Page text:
After a couple of hours of reading, I tucked my journals away in the drawer by my bed – their new home that will make it easier for me to access them. As I closed the drawer it dawned on me that perhaps my older, more experienced self should listen to her own pep talks a little more often.

Wind Blown

I curled up in a ball on my side and drew the covers up to my chin. The cold air wasn’t here yet, but I could sense its imminent arrival on the coattails of the wind that whistled through the screens and rattled the siding of my house. So much for the unseasonably warm weather we’d been having. 

My 8-year-old daughter opened my bedroom door and tiptoed to my side. “I’m scared of the storm,” she whispered. 

“It’s ok, sweetie. It’s no storm – just wind. See?” I tapped the WeatherBug app on the phone at my bedside and summoned the radar screen. My children are the grandchildren of farmers. They know how to read a weather map. Satisfied that a storm wasn’t coming and armed with the advice to turn her radio on low to combat the noise of the wind, she returned to her bed. 

A cold front was coming, no doubt. I felt the coolness through the cracked window. A person always needs a little fresh air when they sleep, regardless of the season. I learned that from my farming grandfather. The wind outside howled, and now even the dog showed signs of nervousness at the sound. He shifted restlessly at the foot of the bed, snuggling closer to my legs for warmth or reassurance – or both. Little did he know that I needed it too. 

A short time later, somewhere in that no-man’s land between sleep and wakefulness, my mind conjured up memories that were spurred by sound of the wind. 

I remembered all the times that I fled the mobile home I shared many years ago with my husband and newborn baby girl. I hated that house. Seeking protection from elements like tornadoes and high winds (that in the South have the locations of such homes programmed into their internal Garmins) felt like carrying a clover leaf for an umbrella. It just wasn’t up to the task. My he-man husband always refused to leave the house for trifles such as tornado warnings, meaning that I was forced out into the storm alone, carrying a diaper bag and a crying baby through the wind and rain.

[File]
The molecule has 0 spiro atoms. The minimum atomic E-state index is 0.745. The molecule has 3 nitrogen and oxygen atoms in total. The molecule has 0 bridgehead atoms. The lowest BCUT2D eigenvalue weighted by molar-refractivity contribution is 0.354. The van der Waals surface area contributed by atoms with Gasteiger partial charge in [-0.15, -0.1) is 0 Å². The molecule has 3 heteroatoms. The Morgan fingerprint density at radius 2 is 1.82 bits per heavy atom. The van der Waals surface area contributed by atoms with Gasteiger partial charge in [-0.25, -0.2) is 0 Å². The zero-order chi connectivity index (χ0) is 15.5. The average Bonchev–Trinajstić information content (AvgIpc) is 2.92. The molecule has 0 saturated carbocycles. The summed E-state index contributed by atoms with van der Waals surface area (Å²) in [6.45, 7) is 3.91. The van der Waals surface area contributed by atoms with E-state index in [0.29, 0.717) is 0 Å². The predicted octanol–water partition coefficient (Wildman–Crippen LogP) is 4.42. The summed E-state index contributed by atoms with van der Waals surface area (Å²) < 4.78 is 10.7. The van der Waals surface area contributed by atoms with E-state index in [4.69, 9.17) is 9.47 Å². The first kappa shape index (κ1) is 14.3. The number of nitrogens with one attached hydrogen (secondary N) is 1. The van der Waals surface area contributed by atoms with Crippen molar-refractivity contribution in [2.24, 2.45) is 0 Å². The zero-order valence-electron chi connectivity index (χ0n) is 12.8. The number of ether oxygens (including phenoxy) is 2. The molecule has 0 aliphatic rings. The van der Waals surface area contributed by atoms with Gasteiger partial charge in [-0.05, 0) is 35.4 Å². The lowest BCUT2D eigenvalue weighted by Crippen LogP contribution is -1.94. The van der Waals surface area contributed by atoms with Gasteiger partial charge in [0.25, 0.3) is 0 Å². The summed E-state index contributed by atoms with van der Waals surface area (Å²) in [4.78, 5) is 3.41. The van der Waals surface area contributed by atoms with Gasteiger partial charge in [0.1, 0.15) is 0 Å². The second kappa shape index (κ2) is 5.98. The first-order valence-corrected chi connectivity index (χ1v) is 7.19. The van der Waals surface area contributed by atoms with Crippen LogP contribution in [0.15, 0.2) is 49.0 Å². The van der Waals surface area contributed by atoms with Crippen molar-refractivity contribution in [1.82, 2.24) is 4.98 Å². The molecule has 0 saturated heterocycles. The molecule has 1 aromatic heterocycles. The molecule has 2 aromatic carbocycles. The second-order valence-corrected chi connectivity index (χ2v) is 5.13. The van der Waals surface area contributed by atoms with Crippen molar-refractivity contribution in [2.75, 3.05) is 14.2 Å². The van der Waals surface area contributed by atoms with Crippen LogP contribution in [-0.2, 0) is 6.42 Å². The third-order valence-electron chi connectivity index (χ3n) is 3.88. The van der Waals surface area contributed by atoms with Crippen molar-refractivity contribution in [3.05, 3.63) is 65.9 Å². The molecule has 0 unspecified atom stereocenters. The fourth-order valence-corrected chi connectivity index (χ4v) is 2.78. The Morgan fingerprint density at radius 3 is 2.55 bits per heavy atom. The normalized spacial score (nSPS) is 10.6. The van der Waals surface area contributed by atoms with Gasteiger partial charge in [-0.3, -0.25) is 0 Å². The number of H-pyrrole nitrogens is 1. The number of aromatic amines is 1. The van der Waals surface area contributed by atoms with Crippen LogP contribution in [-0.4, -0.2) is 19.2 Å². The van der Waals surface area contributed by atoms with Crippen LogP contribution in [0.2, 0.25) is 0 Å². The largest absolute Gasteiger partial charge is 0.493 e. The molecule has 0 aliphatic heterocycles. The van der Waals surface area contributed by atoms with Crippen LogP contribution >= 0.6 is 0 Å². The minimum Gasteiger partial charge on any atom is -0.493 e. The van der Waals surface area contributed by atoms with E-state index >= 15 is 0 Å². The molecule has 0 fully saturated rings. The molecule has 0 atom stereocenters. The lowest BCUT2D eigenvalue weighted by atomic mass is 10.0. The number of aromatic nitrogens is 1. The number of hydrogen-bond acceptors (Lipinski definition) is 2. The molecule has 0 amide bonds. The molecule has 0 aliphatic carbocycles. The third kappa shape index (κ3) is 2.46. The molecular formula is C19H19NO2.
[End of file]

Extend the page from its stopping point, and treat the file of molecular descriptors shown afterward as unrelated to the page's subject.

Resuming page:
I later ended up fleeing that house for good, not because of tornado warnings, but because of a stormy marriage that threatened me even more than an F5 tornado. My daughter and I landed in a tiny duplex apartment in a nearby town. The neighbors on the other side of the duplex were a married couple whom I found friendly in the light of day, but who drank heavily and argued loudly at night. I used to lie in bed at night, praying that if one of them pulled a gun, it wouldn’t be fired through my bedroom wall. Strange things happened in that house. Sometimes, particularly on stormy nights, I would feel the mattress of my bed move, as though someone was leaning or sitting on it. I would roll over, expecting to see my preschool daughter ready to tell me about a bad dream or that she needed a drink of water. No one was ever there. One night filled with heavy rain and gusty winds, I walked out of my bedroom to go to the bathroom, only to discover that the front door of my house was standing wide open. I never knew what would blow in on the wind around that little duplex.